by David Reneau/ November 16, 2016
When working with other leaders, the question I hear often is, “How do I lead up?” They may not use that phrase exactly. It usually comes out like, “Why won’t my leader do this?” or “How can I get them to see it my way?” This is a common theme among any leader who must submit to the authority of someone else.
Every leader who must submit is faced with two options: They can sit on the back row and criticize every move their leader makes, or they can move to the front row and bring about the change they know needs to happen.
The thing is, it’s always easier to sit in the back. You don’t have to do anything but criticize and talk about how much better it would be if they would just do it “your way.” Back-row leaders get a certain joy out of seeing their leaders fail and convince themselves that they know the right way. Back-row leaders are ultimately poisonous to the organization because of their negativity. They do bring change, but unfortunately it's usually the bad kind and can destroy the organization from the outside in.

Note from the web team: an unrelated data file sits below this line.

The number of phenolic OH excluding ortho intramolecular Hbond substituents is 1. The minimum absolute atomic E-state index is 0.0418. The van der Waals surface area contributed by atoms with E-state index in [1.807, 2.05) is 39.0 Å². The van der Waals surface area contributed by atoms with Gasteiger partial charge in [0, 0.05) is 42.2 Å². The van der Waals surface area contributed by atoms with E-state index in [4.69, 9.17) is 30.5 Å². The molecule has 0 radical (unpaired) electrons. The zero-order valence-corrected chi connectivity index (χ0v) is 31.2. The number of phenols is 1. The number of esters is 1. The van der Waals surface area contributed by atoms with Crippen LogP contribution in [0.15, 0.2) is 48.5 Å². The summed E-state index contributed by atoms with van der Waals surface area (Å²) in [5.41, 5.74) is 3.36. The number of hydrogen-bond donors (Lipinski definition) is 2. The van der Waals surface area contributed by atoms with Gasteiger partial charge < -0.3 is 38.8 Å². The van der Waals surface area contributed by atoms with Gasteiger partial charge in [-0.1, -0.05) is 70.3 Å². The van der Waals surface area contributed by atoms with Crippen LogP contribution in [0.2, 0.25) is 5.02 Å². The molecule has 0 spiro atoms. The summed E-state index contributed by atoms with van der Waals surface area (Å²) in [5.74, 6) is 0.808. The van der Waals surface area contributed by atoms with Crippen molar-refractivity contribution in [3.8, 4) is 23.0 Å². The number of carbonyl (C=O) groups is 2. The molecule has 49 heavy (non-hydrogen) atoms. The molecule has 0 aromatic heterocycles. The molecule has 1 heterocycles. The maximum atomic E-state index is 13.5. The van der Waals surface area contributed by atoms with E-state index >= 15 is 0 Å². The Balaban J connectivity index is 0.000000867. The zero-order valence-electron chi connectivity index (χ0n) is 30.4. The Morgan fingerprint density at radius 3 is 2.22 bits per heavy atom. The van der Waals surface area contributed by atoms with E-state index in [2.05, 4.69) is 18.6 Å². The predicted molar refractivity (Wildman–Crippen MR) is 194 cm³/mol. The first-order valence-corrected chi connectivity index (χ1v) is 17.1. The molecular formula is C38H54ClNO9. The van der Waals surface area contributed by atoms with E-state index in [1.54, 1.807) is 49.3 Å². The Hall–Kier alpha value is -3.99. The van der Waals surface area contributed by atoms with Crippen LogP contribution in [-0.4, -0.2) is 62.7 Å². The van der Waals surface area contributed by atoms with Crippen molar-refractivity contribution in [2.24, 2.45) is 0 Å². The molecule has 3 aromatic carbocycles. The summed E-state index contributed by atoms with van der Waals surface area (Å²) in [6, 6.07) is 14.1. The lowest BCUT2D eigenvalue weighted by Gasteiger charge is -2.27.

Conversely, a front-row leader moves past the cynicism and ego. They decide that they’re not going to sit in judgment. They decide they are going to do something to create the change they want to see happen. They choose to support their leader no matter what direction they choose.
That’s what Front Row Leadership is all about. Rob Ketterling shows how a leader can move from the back row to the front row. As a recovering back-row leader, Ketterling gives the road map for moving from the back to the front. He shows the reader how to look for obstacles and frustrations and how to push through them. With his conversational writing style, he walks the reader through creating alignment on teams and describes the job of a front-row leader.
Each chapter ends with key points for quick reference and discussion questions to ask yourself or your team.
As a children’s pastor, I am constantly finding myself needing to lead up. With Front Row Leadership, I now have the tools I need to bring about the changes I know need to happen. If you’re a mid-level leader, you need to read Ketterling’s wise words and apply them to your own leadership because, as he states in the book, “Organizations that refuse to change, won’t survive.”
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